The old media has turned into a caricature of American Idol, with a few clucking observers acting as judges, and performances directed towards a very narrow audience (parts of Boston, the Upper West Side, and inside the Beltway). The rest of America just doesn't care anymore.

Live by the lie, perish by (with) the lie.

Posted by: jim hamlen at April 13, 2006 9:25 AM

Folks like Hersh or (to a lesser extent today) Woodward are given the same type of free pass as the Los Angeles County law enforcement agencies gave Rodney King after the 1992 riots. King pretty much had carte blanche to do anything after that an never spend much time behind bars, while in Hersh's case, being the reporter who broke the My Lai massacre has given him free reign over the past 35 years to write just about anything he wants and never get called on it.

To my knowledge, no one has ever asked Seymour to explain why the release of Soviet files on the KAL 007 downing contradicted his entire book claiming the jet was actually on a spy mission for the U.S. when it overflew Soviet territory. The only way writers like Hersh lose their immunity from criticism is when they go off the reservation, which he briefly did a few years ago with his unflattering portrayal of John F. Kennedy, or which Woodward has done a few times recently, in his balanced book on Bush after 9/11 and his admission that he knew about Valerie Plame's CIA status before anyone at the White House told Bob Novak or Judith Miller.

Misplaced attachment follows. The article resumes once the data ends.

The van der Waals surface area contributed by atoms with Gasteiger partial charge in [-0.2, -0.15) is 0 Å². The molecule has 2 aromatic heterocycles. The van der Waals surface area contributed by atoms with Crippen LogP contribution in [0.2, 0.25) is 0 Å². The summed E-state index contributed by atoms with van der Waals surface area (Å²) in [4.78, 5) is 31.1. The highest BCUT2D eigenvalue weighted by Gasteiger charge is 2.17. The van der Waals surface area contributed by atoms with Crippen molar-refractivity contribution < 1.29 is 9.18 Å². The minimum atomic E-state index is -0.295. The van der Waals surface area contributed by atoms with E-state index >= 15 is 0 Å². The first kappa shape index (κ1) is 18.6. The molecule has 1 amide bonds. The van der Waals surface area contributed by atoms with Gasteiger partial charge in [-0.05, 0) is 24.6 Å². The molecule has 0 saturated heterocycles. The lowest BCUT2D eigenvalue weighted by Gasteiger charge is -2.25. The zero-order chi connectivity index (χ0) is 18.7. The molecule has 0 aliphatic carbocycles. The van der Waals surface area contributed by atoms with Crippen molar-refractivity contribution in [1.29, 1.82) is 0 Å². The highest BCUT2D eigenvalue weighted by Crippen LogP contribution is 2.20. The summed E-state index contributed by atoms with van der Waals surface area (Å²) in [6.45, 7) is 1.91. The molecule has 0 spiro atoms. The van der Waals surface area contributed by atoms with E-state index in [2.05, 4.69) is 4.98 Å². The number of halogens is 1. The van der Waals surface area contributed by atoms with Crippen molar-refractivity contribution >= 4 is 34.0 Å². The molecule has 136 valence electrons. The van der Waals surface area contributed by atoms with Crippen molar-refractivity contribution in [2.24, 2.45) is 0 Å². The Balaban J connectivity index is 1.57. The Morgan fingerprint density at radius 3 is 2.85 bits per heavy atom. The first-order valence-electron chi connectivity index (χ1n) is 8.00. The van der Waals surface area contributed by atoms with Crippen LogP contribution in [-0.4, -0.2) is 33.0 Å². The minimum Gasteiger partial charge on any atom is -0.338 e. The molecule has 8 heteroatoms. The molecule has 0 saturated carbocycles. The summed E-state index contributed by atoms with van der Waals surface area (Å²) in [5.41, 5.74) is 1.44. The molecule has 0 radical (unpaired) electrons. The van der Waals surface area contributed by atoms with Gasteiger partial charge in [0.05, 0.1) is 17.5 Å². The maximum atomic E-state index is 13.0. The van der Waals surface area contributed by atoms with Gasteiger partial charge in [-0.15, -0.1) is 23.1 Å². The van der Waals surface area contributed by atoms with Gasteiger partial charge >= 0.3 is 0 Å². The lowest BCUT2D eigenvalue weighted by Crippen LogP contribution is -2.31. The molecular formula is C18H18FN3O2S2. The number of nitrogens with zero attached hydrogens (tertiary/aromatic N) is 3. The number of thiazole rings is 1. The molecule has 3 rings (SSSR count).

Posted by: John at April 13, 2006 10:28 AM

I love the way Escobar refers to "radical Islam" in "quotes" as though it really were some sort of "threat". Just because it has a propensity to "kill" those who do not wish to adhere to it, to "attack" both civilian and governing authorities in it's name all over the "world", from "New York", to "Madrid", to "London", to "Russia", to "Thailand" to the (so-called) "Middle East" in general, etc etc.

Posted by: Andrew X at April 13, 2006 10:54 AM